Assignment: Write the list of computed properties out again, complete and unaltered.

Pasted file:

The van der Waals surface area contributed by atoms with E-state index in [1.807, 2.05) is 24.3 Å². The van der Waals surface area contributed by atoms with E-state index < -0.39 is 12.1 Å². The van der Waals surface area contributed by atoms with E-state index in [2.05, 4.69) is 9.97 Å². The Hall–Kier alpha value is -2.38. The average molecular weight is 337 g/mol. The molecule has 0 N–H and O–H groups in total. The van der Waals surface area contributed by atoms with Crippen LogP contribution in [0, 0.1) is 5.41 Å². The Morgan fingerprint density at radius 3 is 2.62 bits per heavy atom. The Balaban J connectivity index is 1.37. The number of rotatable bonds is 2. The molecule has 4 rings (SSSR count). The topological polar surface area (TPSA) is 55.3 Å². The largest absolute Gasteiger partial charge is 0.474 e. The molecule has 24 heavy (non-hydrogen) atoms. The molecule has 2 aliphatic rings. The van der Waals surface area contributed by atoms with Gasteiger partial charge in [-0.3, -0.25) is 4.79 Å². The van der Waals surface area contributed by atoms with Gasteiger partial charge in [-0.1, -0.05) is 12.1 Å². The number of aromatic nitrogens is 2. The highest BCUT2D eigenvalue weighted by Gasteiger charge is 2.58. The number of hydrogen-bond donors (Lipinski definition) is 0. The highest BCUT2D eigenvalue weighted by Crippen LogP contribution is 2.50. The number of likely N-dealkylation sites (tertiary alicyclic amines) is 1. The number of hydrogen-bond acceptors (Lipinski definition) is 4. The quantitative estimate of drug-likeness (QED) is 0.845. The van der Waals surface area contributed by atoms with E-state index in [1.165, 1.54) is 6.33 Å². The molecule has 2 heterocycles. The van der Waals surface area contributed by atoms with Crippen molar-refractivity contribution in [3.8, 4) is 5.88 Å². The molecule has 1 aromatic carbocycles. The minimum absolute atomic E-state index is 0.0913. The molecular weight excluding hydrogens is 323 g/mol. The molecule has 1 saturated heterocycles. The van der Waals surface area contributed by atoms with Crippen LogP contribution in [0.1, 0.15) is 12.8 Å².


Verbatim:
The van der Waals surface area contributed by atoms with E-state index in [1.807, 2.05) is 24.3 Å². The van der Waals surface area contributed by atoms with E-state index < -0.39 is 12.1 Å². The van der Waals surface area contributed by atoms with E-state index in [2.05, 4.69) is 9.97 Å². The Hall–Kier alpha value is -2.38. The average molecular weight is 337 g/mol. The molecule has 0 N–H and O–H groups in total. The van der Waals surface area contributed by atoms with Crippen LogP contribution in [0, 0.1) is 5.41 Å². The Morgan fingerprint density at radius 3 is 2.62 bits per heavy atom. The Balaban J connectivity index is 1.37. The number of rotatable bonds is 2. The molecule has 4 rings (SSSR count). The topological polar surface area (TPSA) is 55.3 Å². The largest absolute Gasteiger partial charge is 0.474 e. The molecule has 24 heavy (non-hydrogen) atoms. The molecule has 2 aliphatic rings. The van der Waals surface area contributed by atoms with Gasteiger partial charge in [-0.3, -0.25) is 4.79 Å². The van der Waals surface area contributed by atoms with Gasteiger partial charge in [-0.1, -0.05) is 12.1 Å². The number of aromatic nitrogens is 2. The highest BCUT2D eigenvalue weighted by Gasteiger charge is 2.58. The number of hydrogen-bond donors (Lipinski definition) is 0. The highest BCUT2D eigenvalue weighted by Crippen LogP contribution is 2.50. The number of likely N-dealkylation sites (tertiary alicyclic amines) is 1. The number of hydrogen-bond acceptors (Lipinski definition) is 4. The quantitative estimate of drug-likeness (QED) is 0.845. The van der Waals surface area contributed by atoms with E-state index in [1.165, 1.54) is 6.33 Å². The molecule has 2 heterocycles. The van der Waals surface area contributed by atoms with Crippen molar-refractivity contribution in [3.8, 4) is 5.88 Å². The molecule has 1 aromatic carbocycles. The minimum absolute atomic E-state index is 0.0913. The molecular weight excluding hydrogens is 323 g/mol. The molecule has 1 saturated heterocycles. The van der Waals surface area contributed by atoms with Crippen LogP contribution in [0.1, 0.15) is 12.8 Å².